7. Flexibility! Some degree of planning is important but to plan every day takes out the fun of ‘anything can happen’. You may learn about different activities or locations that weren’t in your original plans – what then? Miss out? I find holidays are best when they are left to fate and planned a few days at a time – that also allows for all sorts of unexpected things like unexpected dinner plans with locals or random bus trips to discover parts not on the tourist map!
8. Down days – While we want to fit in as many things into our travels as possible because we reason that we have spent a lot of money and invested a lot of time in a place that you may not have a chance to return to, it’s just as important that our life battery has the time to recharge. Down days are perfect. You don’t necessarily know when one is required but some days just need to be set aside for things such as clothes washing and strolling around the area doing not much at all. You don’t want to come home needing a holiday from your holiday. You equally don’t want to be exhausted as you struggle to keep up with a walking tour or too tired to listen because you would much prefer to sit in the shad and rest because everyday is packed to capacity with activities to tick off your list…remember to listen to your body…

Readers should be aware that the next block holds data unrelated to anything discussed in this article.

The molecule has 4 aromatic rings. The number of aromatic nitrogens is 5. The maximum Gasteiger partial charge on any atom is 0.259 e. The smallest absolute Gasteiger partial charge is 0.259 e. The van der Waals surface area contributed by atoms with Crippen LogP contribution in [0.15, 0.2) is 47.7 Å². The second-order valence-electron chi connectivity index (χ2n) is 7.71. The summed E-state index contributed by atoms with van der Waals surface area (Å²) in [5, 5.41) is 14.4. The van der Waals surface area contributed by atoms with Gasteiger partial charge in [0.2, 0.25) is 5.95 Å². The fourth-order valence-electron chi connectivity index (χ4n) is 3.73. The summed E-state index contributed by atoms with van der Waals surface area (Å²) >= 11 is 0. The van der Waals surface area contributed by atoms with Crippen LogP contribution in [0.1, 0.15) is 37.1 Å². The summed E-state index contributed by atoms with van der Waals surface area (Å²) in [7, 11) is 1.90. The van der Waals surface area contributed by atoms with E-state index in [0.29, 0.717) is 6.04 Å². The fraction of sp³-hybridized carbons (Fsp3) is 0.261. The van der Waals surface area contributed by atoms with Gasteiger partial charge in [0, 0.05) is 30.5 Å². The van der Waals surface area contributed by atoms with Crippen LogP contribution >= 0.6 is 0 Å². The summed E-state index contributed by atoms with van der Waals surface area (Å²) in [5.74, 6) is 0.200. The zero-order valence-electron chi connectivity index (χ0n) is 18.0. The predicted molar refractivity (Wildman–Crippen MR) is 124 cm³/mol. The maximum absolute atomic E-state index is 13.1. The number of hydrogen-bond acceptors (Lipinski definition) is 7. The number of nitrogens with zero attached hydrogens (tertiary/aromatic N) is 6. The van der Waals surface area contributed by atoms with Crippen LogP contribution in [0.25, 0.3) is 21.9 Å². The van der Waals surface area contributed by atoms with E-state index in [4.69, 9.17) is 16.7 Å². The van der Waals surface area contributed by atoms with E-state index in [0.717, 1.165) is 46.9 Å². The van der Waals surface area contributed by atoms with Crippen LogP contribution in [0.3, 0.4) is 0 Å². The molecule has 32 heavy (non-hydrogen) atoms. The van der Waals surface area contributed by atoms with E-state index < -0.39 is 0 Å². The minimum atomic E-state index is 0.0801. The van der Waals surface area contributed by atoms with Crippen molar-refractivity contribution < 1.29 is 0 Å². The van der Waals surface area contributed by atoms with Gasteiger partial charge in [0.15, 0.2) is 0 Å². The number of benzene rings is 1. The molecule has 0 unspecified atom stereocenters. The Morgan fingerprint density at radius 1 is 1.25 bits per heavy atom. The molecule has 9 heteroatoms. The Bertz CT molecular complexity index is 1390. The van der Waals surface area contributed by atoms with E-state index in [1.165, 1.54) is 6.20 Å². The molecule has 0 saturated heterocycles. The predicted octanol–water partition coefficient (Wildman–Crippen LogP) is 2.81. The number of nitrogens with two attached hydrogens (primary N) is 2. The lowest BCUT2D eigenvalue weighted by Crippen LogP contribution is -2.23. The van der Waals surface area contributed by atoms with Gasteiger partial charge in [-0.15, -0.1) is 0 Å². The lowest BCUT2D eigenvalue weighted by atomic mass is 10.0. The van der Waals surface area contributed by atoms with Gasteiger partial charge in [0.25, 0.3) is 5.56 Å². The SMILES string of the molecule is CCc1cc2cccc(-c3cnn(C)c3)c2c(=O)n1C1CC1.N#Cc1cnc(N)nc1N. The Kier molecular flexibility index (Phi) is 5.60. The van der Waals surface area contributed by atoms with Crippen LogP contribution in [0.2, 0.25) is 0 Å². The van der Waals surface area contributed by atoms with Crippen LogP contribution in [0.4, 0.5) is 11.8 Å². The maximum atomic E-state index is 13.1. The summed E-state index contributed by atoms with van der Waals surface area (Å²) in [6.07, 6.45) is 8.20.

9. Reviews! Read them, Use them and Write them!
There is an abundance of webpages that have traveler contributions that could be vital! Take caution in acting on bad reviews (ie avoiding somewhere you actually want to visit) because not everyone’s views and experiences are the same, however reading through reviews can identify common treads – ie. The place isn’t clean… when that review is appearing in most reviews, take note. Other tips can be things such as ‘where to find a laundromat in’ which may be exactly what others need…
Don’t be afraid to pen or more modernly referred to as ‘type’ your own reviews. The sharing of information can only remain updated with traveler contributions and can be vital to the sanity of a fellow traveler who is down to their final clean pair of underwear.
10. Holidays are a sanity saver ~ they are vital for your mental health. They should be planned into each year just as we prepare for Christmas or another holiday. Working until you crash and virtually burn wastes the first few days of your holiday because you need the recovery time. Holidays are an important time to drop your guard on life and just be. Regardless of whether you are traveling to an exotic destination or merely taking day trips close to home – it all counts…
Those are my top 10… there were a few more that spring to mind but there is a Mediterranean ocean awaiting for me to jump into; an amazing pizza waiting to be eaten and some sun to soak up before it is my turn to return to my life’s routine in Melbourne.